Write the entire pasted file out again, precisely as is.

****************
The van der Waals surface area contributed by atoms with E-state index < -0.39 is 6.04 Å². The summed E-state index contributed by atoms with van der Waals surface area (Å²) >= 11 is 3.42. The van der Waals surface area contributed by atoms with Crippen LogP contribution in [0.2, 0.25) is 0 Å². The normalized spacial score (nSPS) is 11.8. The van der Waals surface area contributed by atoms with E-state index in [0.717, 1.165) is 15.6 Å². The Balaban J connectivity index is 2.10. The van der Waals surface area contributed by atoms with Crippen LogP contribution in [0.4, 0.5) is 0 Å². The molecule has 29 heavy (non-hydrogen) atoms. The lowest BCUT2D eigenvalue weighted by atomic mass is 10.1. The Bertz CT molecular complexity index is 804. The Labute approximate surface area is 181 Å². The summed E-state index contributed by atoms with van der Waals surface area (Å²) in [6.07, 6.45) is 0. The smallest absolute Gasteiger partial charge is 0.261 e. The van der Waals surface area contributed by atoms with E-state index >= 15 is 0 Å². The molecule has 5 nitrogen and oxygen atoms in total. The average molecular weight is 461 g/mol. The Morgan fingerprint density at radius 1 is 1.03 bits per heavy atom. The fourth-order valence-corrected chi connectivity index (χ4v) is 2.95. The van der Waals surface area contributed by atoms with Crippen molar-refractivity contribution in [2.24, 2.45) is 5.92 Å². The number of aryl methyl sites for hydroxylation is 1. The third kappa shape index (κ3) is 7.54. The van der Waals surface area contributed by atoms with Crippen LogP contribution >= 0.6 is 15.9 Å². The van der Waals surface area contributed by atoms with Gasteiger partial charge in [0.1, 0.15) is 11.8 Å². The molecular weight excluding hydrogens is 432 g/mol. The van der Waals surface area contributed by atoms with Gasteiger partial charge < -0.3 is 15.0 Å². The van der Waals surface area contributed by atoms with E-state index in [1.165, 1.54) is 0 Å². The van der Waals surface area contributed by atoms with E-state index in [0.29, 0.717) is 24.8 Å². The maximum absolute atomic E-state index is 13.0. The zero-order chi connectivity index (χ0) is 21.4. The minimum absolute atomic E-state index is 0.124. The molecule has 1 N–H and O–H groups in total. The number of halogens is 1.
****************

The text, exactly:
The van der Waals surface area contributed by atoms with E-state index < -0.39 is 6.04 Å². The summed E-state index contributed by atoms with van der Waals surface area (Å²) >= 11 is 3.42. The van der Waals surface area contributed by atoms with Crippen LogP contribution in [0.2, 0.25) is 0 Å². The normalized spacial score (nSPS) is 11.8. The van der Waals surface area contributed by atoms with E-state index in [0.717, 1.165) is 15.6 Å². The Balaban J connectivity index is 2.10. The van der Waals surface area contributed by atoms with Crippen LogP contribution in [0.4, 0.5) is 0 Å². The molecule has 29 heavy (non-hydrogen) atoms. The lowest BCUT2D eigenvalue weighted by atomic mass is 10.1. The Bertz CT molecular complexity index is 804. The Labute approximate surface area is 181 Å². The summed E-state index contributed by atoms with van der Waals surface area (Å²) in [6.07, 6.45) is 0. The smallest absolute Gasteiger partial charge is 0.261 e. The van der Waals surface area contributed by atoms with E-state index >= 15 is 0 Å². The molecule has 5 nitrogen and oxygen atoms in total. The average molecular weight is 461 g/mol. The Morgan fingerprint density at radius 1 is 1.03 bits per heavy atom. The fourth-order valence-corrected chi connectivity index (χ4v) is 2.95. The van der Waals surface area contributed by atoms with Crippen molar-refractivity contribution in [2.24, 2.45) is 5.92 Å². The number of aryl methyl sites for hydroxylation is 1. The third kappa shape index (κ3) is 7.54. The van der Waals surface area contributed by atoms with Crippen LogP contribution >= 0.6 is 15.9 Å². The van der Waals surface area contributed by atoms with Gasteiger partial charge in [0.1, 0.15) is 11.8 Å². The molecular weight excluding hydrogens is 432 g/mol. The van der Waals surface area contributed by atoms with Gasteiger partial charge < -0.3 is 15.0 Å². The van der Waals surface area contributed by atoms with E-state index in [1.165, 1.54) is 0 Å². The van der Waals surface area contributed by atoms with E-state index in [0.29, 0.717) is 24.8 Å². The maximum absolute atomic E-state index is 13.0. The zero-order chi connectivity index (χ0) is 21.4. The minimum absolute atomic E-state index is 0.124. The molecule has 1 N–H and O–H groups in total. The number of halogens is 1.